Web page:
By exiting New York, the NRA abandons a state where elected officials have weaponized legal and regulatory power to penalize the Association and its members purely for political purposes.

The Battle in New York

As you will recall, in summer 2018, New York Attorney General candidate Letitia James vowed that, if elected, she would use the powers of her office to investigate the NRA. Without a shred of evidence supporting her claims, James called the Association a “terrorist organization” and a “criminal enterprise.” As promised, she commenced an “investigation” upon being elected to the Office of NYAG and, predictably, filed a lawsuit seeking to dissolve the NRA just prior to the November 2020 national election.

In response to the anti-freedom actions of the NYAG, the NRA filed a lawsuit in August 2020 against the NYAG similar to its lawsuit against New York Governor Andrew Cuomo and the New York State Department of Financial Services, filed in 2018. The NRA pursues the defendants for attempting to “blacklist” the organization and its financial partners in violation of their First Amendment rights. The NRA will continue those legal actions.  

I firmly believe this strategic plan represents a pathway to opportunity, growth and progress. One important part of the plan is reincorporating in a state that values the contributions of the NRA, celebrates our law-abiding members, and joins us as a partner in upholding constitutional freedom. This is a transformational moment in the history of the NRA.

The NRA’s day-to-day business operations will continue uninterrupted.

This proven mechanism is a positive for us, allowing our advisors to pursue strategic advantages for the NRA as our leadership team continues to advance our mission.

We will continue to promote our Second Amendment advocacy, firearms education and training, and public endeavors. We do not anticipate any measurable impacts to our staffing, public programs or Second Amendment advocacy.

We are forming a special committee to study the possibility of relocating key segments of our business operations to Texas or other states.

A new committee, under the direction of First Vice President Charles Cotton, will study opportunities for relocating segments of NRA business operations to Texas or other states. We are exploring any option that may work in the best interests of the NRA and its members.

In the meantime, the NRA’s general business operations will remain in Fairfax.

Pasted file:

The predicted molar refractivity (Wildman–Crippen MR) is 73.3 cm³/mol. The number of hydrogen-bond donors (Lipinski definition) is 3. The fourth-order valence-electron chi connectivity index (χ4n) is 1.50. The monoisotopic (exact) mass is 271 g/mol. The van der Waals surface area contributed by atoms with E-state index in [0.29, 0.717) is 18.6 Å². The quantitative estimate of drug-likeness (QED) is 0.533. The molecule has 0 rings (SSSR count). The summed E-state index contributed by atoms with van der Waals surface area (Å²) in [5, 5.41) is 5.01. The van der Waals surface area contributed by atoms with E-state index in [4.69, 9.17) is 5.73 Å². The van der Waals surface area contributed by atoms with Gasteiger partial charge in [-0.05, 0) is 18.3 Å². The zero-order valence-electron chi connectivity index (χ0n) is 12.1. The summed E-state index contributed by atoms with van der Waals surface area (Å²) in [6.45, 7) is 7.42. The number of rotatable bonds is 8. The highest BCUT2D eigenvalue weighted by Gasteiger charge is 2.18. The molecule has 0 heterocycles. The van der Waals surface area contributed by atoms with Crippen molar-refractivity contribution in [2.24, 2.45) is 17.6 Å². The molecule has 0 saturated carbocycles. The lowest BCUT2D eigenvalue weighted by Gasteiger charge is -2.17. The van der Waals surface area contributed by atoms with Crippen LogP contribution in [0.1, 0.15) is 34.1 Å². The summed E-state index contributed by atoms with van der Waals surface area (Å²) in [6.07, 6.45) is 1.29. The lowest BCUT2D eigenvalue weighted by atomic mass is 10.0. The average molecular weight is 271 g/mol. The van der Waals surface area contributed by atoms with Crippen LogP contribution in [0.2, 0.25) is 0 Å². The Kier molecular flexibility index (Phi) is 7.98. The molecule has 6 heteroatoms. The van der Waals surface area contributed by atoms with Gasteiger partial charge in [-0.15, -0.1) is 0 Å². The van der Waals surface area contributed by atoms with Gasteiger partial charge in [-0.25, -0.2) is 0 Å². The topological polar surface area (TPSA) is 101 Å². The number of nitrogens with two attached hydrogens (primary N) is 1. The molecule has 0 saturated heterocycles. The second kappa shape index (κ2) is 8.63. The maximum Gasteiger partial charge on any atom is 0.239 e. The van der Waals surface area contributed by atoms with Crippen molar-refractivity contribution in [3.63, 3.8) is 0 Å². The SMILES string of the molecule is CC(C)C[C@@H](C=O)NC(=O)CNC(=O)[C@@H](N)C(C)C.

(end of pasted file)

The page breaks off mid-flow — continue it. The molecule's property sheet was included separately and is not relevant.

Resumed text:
Building Our Strengths

I have added Marschall Smith as our Chief Restructuring Officer. Marschall is a former Senior Vice President and General Counsel of 3M Company and ADM, among others, and has more than 35 years of legal and business experience with an emphasis on compliance, corporate finance, and corporate governance.

A native Texan, Marschall served 10 years as a Marine Corps officer, including four years of active duty with combat service in Vietnam. He left the Marines with the rank of major. He was a member of the Carter/Mondale presidential transition team and served as a special assistant to the Director Designate of Central Intelligence. He received his bachelor’s degree, cum laude, from Princeton, followed by a Juris Doctor degree from The University of Virginia and an MBA from The University of Chicago.

Marschall will work closely with the NRA senior leadership team. I know he looks forward to meeting all of you – as we embark upon this journey together.

Do not believe everything you hear in the media. We fully expect our adversaries to try to gain some sort of perceived advantage over the NRA by mischaracterizing this strategic plan. They will portray a so-called “bankruptcy” as a negative and, once again, predict our demise.

The liberal media, anti-gun gadflies, and left-wing politicians will desperately try to advance another distorted truth about the NRA.


The NRA is financially strong and well-positioned on all fronts. I am confident our members, employees, and most loyal stakeholders will appreciate the extraordinary benefits of this plan and realize the value of the NRA charting its own path forward – on its own terms. (We are making immediate outreach to our members, instructors, donors, and other key stakeholders.)

Again, this plan allows us to streamline our legal and business affairs, escape a radicalized New York political environment, and position ourselves for the long-term. It is the first step of an ambitious and exciting blueprint for the future.

We will stay in regular communication with the board. In the meantime, please visit www.nra.org/forward for more information. If you receive any public inquiries, please refer them to Andrew Arulanandam, managing director of NRA Public Affairs, at aarulanandam@nrahq.org.

Thanks in advance for your loyalty and partnership. I’m confident we have never been better positioned in the history of our organization – or more prepared to keep winning the fight for freedom.

Wayne